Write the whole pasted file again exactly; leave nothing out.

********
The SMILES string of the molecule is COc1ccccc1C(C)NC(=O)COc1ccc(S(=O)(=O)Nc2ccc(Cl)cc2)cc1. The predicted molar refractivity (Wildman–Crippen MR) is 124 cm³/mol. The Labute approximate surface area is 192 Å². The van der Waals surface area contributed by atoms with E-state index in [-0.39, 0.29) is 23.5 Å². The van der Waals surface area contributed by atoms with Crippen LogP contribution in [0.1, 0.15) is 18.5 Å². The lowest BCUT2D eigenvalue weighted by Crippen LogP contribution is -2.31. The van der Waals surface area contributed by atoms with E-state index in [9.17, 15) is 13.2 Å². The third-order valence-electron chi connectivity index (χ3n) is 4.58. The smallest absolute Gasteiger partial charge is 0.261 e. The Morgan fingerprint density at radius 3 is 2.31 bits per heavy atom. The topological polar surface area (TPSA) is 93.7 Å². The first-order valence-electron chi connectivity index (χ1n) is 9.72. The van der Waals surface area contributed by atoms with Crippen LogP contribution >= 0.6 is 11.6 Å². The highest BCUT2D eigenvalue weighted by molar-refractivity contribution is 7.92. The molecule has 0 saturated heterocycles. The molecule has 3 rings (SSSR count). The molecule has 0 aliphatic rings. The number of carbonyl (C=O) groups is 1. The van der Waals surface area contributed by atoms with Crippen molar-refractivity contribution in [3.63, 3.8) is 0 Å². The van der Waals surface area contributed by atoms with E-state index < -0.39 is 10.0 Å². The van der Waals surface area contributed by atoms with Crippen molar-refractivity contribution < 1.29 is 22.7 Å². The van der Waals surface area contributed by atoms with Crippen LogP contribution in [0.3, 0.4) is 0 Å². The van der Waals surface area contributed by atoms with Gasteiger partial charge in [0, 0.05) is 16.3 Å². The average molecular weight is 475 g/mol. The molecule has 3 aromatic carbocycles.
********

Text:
The SMILES string of the molecule is COc1ccccc1C(C)NC(=O)COc1ccc(S(=O)(=O)Nc2ccc(Cl)cc2)cc1. The predicted molar refractivity (Wildman–Crippen MR) is 124 cm³/mol. The Labute approximate surface area is 192 Å². The van der Waals surface area contributed by atoms with E-state index in [-0.39, 0.29) is 23.5 Å². The van der Waals surface area contributed by atoms with Crippen LogP contribution in [0.1, 0.15) is 18.5 Å². The lowest BCUT2D eigenvalue weighted by Crippen LogP contribution is -2.31. The van der Waals surface area contributed by atoms with E-state index in [9.17, 15) is 13.2 Å². The third-order valence-electron chi connectivity index (χ3n) is 4.58. The smallest absolute Gasteiger partial charge is 0.261 e. The Morgan fingerprint density at radius 3 is 2.31 bits per heavy atom. The topological polar surface area (TPSA) is 93.7 Å². The first-order valence-electron chi connectivity index (χ1n) is 9.72. The van der Waals surface area contributed by atoms with Crippen LogP contribution >= 0.6 is 11.6 Å². The highest BCUT2D eigenvalue weighted by molar-refractivity contribution is 7.92. The molecule has 0 saturated heterocycles. The molecule has 3 rings (SSSR count). The molecule has 0 aliphatic rings. The number of carbonyl (C=O) groups is 1. The van der Waals surface area contributed by atoms with Crippen molar-refractivity contribution in [3.63, 3.8) is 0 Å². The van der Waals surface area contributed by atoms with E-state index < -0.39 is 10.0 Å². The van der Waals surface area contributed by atoms with Crippen molar-refractivity contribution < 1.29 is 22.7 Å². The van der Waals surface area contributed by atoms with Crippen LogP contribution in [0.3, 0.4) is 0 Å². The van der Waals surface area contributed by atoms with Gasteiger partial charge in [0, 0.05) is 16.3 Å². The average molecular weight is 475 g/mol. The molecule has 3 aromatic carbocycles.